Thurston Moore, “Rock N Roll Consciousness”
Rock N Roll Consciousness
Thurston Moore’s discography is so crowded with solo and collaborative releases that it’s really difficult to pinpoint the exact spot where his newest, Rock N Roll Consciousness, fits in. His catalog is brimming with CDRs, cassettes, lathe cuts, lathe-cut cassettes (maybe that’s not a thing), and so on that carve out a distinct space for him as one of the greats to survive the post-punk, no-wave, college rock, grunge, alt rock scene. So let’s just call this his 2017 album.
True to its name, Rock N Roll Consciousness is a rock album—it’s got vocals, solos, and a full band (including My Bloody Valentine’s Deb Googe and Sonic Youth’s Steve Shelley), so it’s a good entry point back into the man’s mindset since his relocation to East London a few years back. Perhaps there he’s created a hive mind with Julian Cope—it might explain the album’s allusions to the shaman, the godhead, peyote goddesses, and other mystical ephemera. This doesn’t necessarily make it a detour for Moore, whose lyrics have always trafficked in the countercultural phrasings and punk t-shirt slogans of the past.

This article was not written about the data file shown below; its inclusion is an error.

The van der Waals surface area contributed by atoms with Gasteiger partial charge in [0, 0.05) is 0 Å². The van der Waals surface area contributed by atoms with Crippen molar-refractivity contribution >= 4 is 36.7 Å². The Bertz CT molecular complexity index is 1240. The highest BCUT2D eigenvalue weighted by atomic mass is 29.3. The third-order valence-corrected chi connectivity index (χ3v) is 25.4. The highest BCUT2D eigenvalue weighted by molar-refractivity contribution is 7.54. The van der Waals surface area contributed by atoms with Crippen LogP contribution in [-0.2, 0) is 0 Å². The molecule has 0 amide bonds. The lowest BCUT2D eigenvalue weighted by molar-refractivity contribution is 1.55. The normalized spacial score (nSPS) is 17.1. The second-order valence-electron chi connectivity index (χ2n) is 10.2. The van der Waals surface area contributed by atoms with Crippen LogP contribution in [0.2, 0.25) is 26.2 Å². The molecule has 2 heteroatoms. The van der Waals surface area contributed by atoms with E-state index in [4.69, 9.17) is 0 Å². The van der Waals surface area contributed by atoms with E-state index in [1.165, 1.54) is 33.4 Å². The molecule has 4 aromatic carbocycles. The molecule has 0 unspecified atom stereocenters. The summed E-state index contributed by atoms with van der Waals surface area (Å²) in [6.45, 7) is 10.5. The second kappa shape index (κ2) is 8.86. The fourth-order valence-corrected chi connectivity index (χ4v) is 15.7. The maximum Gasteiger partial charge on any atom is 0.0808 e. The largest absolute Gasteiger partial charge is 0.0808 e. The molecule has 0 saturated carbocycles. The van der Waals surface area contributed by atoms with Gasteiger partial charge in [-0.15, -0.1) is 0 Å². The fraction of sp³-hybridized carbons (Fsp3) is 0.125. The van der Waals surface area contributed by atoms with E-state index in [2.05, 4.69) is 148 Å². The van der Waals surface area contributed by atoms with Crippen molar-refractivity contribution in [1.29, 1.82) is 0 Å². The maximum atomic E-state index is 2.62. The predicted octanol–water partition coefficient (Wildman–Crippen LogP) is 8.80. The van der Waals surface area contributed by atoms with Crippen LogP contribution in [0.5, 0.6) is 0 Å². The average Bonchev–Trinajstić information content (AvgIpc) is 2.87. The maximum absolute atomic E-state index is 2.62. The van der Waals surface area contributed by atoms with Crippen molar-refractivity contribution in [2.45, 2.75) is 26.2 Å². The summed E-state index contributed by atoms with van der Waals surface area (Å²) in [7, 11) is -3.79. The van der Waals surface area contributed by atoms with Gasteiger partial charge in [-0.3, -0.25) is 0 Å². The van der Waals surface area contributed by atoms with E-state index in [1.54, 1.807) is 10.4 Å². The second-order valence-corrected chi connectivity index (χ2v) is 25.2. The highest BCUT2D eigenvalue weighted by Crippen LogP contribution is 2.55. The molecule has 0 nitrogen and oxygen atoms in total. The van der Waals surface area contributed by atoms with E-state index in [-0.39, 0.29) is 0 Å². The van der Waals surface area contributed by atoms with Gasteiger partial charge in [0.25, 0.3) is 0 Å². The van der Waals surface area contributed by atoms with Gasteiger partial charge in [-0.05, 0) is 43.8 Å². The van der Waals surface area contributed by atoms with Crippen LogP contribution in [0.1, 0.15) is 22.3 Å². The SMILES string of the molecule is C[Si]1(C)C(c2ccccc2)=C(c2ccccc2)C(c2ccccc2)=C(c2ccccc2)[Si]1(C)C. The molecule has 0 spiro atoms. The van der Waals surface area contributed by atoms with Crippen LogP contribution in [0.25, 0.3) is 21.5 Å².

It is, however, a five-song blast of instantly recognizable discordant guitar tones and the kind of crunchy, heady forays into punk-jam-band land that he’s been perfecting since “Expressway to Yr. Skull.” Those sometimes bright, sometimes askew notes are easy to take for granted, which has been the case as long as the Sonic Youth template has been in print. But Moore is nothing if not impassioned, and his ability to lock into noisy squall is razor sharp here. He leads the band through long-form (nothing under six minutes) astral workouts like “Exalted,” a kind of Amon Düül-meets–Crazy Horse processional that builds and explodes a few times over before introducing Moore’s whispering jive talk nearly eight minutes in. “Cusp” gives the percussion a chance to lock into the infinite, which, with Moore’s sweet and dark melody, actually gives off some air of My Bloody Valentine’s subverted noise.
All said, this is a beautiful and strong album, concise in its jamming and righteous in its spiritual core. Plus, it’s cheaper than an ayahuasca cleanse.